Kurds will Keep autonomy

Kurds will keep their autonomy as the U.S. says working out the details of Iraqi federalism is just too hard to do before June 30.

The Bush administration has decided the “Kurds can keep their special status”:http://www.nytimes.com/2004/01/05/international/middleeast/05KURD.html in Iraq, because the accelerated timetable for handing over sovereignty by June 30 is too quick to solve the problem.

“Once we struck the Nov. 15 agreement, there was a realization that it was best not to touch too heavily on the status quo,” said an administration official. “The big issue of federalism in the Kurdish context will have to wait for the Iraqis to resolve. For us to try to resolve it in a month or two is simply too much to attempt.”

Indeed, this will be a thorny issue. There is widespread fear that a loose federation — what the Kurds are demanding — could lead to independence for Iraqi Kurdistan, triggering instability throughout the region. Turkey is constantly making growling noises that the Iraqis Kurds should be kept on a tight leash in Baghdad through a centralized government.
This decision basically formalizes the current status quo, with the Kurds having their own government that is more or less independent of Baghdad. They currently have control over their borders with Syria, Iran and Turkey, their own security forces with the _peshmergas_ and substantial ability to collect taxes and other revenues. Where Kirkuk fits into all this is unclear, but the Kurds want it. As Massoud Barzani, head of the Kurdistan Democratic Party “said:”:http://www.krg.org/docs/mb-federalism-kurdistan-dec03.asp

The existing [self-rule] situation of the Kurds is their legitimate right and it is based on the right to self-determination, which is part of international law. After 12 years of self-rule, without the control of the Baghdad government, the Kurds will not accept less than their existing situation. They aspire for the inclusion of the other Kurdish areas in the Kurdistan region, which, before the liberation of Iraq, were subject to the policy of demographic change by the [former] central authority.
Those who are interested in the issue of a united Iraq, should know very well that it would be difficult for them to convince the Kurdish people after all these tragedies, ordeals and displacement policies to remain deprived from their rights in Iraq. This makes it essential that the brother Arabs respect the Kurdish decision and would not be hesitant regarding [the fulfilment of] any right of the Kurdish rights in Iraq. By this I mean that there are now some Iraqi and foreign sides that, to some extent, point to the federalism of governorates, which is rejected by the Kurds, because the Kurdish people have not been struggling throughout history for separating the Kurdish governorates from each other. They have struggled for the safeguarding of Kurdistan’s historical borders and not dismantling it. The Kurds’ achievements in 1970 [when their political movement signed the 11 March 1970 agreement with the Iraqi government, recognizing an autonomous status for the Kurds to be proclaimed within four years], were far more than federalism of the governorates, which is called for now.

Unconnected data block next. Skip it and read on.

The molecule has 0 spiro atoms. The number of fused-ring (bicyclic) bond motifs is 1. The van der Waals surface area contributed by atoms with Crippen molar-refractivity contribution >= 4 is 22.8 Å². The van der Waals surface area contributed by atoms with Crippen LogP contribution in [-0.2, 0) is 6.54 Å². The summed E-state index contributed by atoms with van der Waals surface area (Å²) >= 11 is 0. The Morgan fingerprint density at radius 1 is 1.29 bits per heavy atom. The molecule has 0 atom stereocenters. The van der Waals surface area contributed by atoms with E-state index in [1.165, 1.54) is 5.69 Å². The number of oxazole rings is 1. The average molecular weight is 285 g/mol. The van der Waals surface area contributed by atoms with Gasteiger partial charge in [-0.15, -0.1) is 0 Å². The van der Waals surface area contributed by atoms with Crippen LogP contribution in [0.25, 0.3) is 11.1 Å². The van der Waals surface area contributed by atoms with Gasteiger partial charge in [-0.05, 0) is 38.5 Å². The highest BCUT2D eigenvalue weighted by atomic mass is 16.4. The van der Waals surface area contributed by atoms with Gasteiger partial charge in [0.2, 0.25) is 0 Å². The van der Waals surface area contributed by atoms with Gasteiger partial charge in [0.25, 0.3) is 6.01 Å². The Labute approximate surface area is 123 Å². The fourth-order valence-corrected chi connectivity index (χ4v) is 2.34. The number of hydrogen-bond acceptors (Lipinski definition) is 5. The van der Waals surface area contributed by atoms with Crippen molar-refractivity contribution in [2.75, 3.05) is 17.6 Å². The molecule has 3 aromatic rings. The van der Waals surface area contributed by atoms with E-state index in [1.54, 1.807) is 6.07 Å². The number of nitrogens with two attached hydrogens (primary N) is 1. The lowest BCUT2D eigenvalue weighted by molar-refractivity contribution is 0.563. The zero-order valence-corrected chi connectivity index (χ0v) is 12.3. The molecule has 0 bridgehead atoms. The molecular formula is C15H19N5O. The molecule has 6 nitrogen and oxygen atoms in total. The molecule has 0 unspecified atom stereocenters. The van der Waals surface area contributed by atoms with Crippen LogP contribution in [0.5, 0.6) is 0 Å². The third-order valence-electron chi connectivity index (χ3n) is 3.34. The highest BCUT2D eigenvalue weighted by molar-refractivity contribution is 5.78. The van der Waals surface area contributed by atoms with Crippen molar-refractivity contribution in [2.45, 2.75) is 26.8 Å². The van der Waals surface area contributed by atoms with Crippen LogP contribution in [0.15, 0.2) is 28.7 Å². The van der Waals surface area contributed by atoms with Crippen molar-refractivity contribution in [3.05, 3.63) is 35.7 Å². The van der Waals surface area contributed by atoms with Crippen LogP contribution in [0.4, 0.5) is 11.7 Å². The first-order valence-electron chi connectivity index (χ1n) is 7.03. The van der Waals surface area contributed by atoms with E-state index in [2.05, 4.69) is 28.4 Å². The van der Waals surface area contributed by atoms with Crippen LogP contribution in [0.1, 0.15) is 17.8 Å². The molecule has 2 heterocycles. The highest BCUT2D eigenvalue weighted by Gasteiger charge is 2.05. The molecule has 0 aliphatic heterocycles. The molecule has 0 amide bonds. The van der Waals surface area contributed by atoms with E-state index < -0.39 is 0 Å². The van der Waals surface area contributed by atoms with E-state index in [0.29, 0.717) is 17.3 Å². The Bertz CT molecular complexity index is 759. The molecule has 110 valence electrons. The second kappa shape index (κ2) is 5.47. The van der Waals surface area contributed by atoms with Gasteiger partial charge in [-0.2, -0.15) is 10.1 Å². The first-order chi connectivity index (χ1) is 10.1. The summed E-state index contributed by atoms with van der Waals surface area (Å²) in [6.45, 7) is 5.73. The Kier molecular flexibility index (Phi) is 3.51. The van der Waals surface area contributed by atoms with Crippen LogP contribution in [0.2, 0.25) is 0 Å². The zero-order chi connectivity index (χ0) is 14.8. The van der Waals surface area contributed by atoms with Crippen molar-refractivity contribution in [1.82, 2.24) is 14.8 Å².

The Iraqi issue should not be settled separately from the Kurdish issue, because the Kurdish people, who have a cause, consider that federalism is the best solution for their issue. Therefore, all future [Iraqi] governments should avoid the fatal errors that successive Iraqi governments in Baghdad have committed, and not neglect the will of the Kurdish people, because it is a will which is generated from an endless strength. The Kurdish people will not allow its will, which is inseparable from the will of the Kurdistan parliament, to be neglected.

As for the Americans to just kind of pass this issue off on the Iraqis, it’s worrisome, but not really surprising. The Americans originally planned to rapidly reintegrate Iraqi Kurdistan into the new Iraq, but the post-war chaos and the CPA’s struggles to establish itself quickly caused that plan to be jettisoned. The _peshmergas_ were exempted from the general order to disarm Iraqi militia. And after the CPA asked them to dismantle checkpoints between their territory and the rest of Iraq, the Kurds were then asked to re-establish them when the security situation failed to stabilize.
As Barzani said, this is _the_ issue that will literally make or break a new Iraq, and the wrong moves made in the heat of the moment could lead to the splintering of the country, civil war or a regional conflict involving Turkey and Iran. It really needs to be handled delicately, and the Americans — as the dominant power in the region — need to be deeply involved. (In the same way the Americans should be involved in the Israeli-Palestinian conflict.) Nationalism runs deep in Iraq, Kurdish and otherwise, and I’m not convinced that events and the passions of a Kurdish populace won’t get out of hand, despite the best intentions of politicians.